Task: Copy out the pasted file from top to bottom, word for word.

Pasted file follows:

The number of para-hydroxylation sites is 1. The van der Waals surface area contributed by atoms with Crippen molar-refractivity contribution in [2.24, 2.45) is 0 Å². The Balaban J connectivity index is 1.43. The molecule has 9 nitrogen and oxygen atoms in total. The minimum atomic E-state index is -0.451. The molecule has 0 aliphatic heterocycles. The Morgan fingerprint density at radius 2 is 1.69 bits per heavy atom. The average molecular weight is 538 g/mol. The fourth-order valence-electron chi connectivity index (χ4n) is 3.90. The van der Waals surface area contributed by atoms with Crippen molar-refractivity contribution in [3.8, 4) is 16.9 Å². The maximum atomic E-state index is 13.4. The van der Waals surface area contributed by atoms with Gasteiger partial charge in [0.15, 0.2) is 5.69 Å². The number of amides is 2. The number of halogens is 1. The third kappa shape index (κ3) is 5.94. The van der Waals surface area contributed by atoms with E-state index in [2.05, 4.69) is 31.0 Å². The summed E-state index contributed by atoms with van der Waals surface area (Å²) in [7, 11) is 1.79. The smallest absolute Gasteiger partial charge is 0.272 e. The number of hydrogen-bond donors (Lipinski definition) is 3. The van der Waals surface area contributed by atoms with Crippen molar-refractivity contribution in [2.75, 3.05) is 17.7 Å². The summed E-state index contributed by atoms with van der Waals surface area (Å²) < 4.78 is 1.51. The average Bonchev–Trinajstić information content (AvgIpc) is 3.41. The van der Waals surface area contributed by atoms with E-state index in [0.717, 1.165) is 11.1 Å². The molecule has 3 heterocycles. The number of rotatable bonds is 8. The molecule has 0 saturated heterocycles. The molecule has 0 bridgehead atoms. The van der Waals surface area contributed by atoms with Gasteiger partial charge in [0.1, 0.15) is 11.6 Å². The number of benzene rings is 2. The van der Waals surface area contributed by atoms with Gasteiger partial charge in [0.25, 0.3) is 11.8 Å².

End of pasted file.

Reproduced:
The number of para-hydroxylation sites is 1. The van der Waals surface area contributed by atoms with Crippen molar-refractivity contribution in [2.24, 2.45) is 0 Å². The Balaban J connectivity index is 1.43. The molecule has 9 nitrogen and oxygen atoms in total. The minimum atomic E-state index is -0.451. The molecule has 0 aliphatic heterocycles. The Morgan fingerprint density at radius 2 is 1.69 bits per heavy atom. The average molecular weight is 538 g/mol. The fourth-order valence-electron chi connectivity index (χ4n) is 3.90. The van der Waals surface area contributed by atoms with Crippen molar-refractivity contribution in [3.8, 4) is 16.9 Å². The maximum atomic E-state index is 13.4. The van der Waals surface area contributed by atoms with Gasteiger partial charge in [0.15, 0.2) is 5.69 Å². The number of amides is 2. The number of halogens is 1. The third kappa shape index (κ3) is 5.94. The van der Waals surface area contributed by atoms with E-state index in [2.05, 4.69) is 31.0 Å². The summed E-state index contributed by atoms with van der Waals surface area (Å²) in [7, 11) is 1.79. The smallest absolute Gasteiger partial charge is 0.272 e. The number of hydrogen-bond donors (Lipinski definition) is 3. The van der Waals surface area contributed by atoms with Crippen molar-refractivity contribution in [2.75, 3.05) is 17.7 Å². The summed E-state index contributed by atoms with van der Waals surface area (Å²) < 4.78 is 1.51. The average Bonchev–Trinajstić information content (AvgIpc) is 3.41. The van der Waals surface area contributed by atoms with E-state index in [0.717, 1.165) is 11.1 Å². The molecule has 3 heterocycles. The number of rotatable bonds is 8. The molecule has 0 saturated heterocycles. The molecule has 0 bridgehead atoms. The van der Waals surface area contributed by atoms with Gasteiger partial charge in [0.1, 0.15) is 11.6 Å². The number of benzene rings is 2. The van der Waals surface area contributed by atoms with Gasteiger partial charge in [0.25, 0.3) is 11.8 Å².